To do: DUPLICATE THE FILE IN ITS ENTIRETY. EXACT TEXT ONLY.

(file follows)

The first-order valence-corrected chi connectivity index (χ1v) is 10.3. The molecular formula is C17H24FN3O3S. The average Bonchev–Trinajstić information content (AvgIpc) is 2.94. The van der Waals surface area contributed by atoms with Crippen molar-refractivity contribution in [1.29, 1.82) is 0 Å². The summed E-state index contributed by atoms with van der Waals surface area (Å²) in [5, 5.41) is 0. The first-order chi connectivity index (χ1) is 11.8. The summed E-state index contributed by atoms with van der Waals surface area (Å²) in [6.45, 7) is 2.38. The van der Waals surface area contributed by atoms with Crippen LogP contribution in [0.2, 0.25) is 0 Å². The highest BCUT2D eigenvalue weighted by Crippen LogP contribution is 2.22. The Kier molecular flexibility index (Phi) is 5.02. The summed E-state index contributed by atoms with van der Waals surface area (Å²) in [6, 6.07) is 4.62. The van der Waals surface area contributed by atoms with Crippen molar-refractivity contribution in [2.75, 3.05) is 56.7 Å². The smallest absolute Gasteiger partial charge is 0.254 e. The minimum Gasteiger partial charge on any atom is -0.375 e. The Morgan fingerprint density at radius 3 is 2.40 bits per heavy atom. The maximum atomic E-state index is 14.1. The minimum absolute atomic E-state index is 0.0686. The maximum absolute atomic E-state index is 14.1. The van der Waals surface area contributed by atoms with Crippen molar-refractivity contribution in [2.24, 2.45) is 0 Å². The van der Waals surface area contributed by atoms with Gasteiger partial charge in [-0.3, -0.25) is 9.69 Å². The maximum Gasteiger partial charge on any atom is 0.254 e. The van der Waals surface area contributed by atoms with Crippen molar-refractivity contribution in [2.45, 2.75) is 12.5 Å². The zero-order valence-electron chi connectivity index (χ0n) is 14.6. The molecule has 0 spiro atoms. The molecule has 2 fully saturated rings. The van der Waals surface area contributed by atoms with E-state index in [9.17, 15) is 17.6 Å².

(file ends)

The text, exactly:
The first-order valence-corrected chi connectivity index (χ1v) is 10.3. The molecular formula is C17H24FN3O3S. The average Bonchev–Trinajstić information content (AvgIpc) is 2.94. The van der Waals surface area contributed by atoms with Crippen molar-refractivity contribution in [1.29, 1.82) is 0 Å². The summed E-state index contributed by atoms with van der Waals surface area (Å²) in [5, 5.41) is 0. The first-order chi connectivity index (χ1) is 11.8. The summed E-state index contributed by atoms with van der Waals surface area (Å²) in [6.45, 7) is 2.38. The van der Waals surface area contributed by atoms with Crippen LogP contribution in [0.2, 0.25) is 0 Å². The highest BCUT2D eigenvalue weighted by Crippen LogP contribution is 2.22. The Kier molecular flexibility index (Phi) is 5.02. The summed E-state index contributed by atoms with van der Waals surface area (Å²) in [6, 6.07) is 4.62. The van der Waals surface area contributed by atoms with Crippen molar-refractivity contribution in [2.75, 3.05) is 56.7 Å². The smallest absolute Gasteiger partial charge is 0.254 e. The minimum Gasteiger partial charge on any atom is -0.375 e. The Morgan fingerprint density at radius 3 is 2.40 bits per heavy atom. The maximum atomic E-state index is 14.1. The minimum absolute atomic E-state index is 0.0686. The maximum absolute atomic E-state index is 14.1. The van der Waals surface area contributed by atoms with Crippen molar-refractivity contribution in [2.24, 2.45) is 0 Å². The van der Waals surface area contributed by atoms with Gasteiger partial charge in [-0.3, -0.25) is 9.69 Å². The maximum Gasteiger partial charge on any atom is 0.254 e. The van der Waals surface area contributed by atoms with Crippen molar-refractivity contribution in [2.45, 2.75) is 12.5 Å². The zero-order valence-electron chi connectivity index (χ0n) is 14.6. The molecule has 0 spiro atoms. The molecule has 2 fully saturated rings. The van der Waals surface area contributed by atoms with E-state index in [9.17, 15) is 17.6 Å².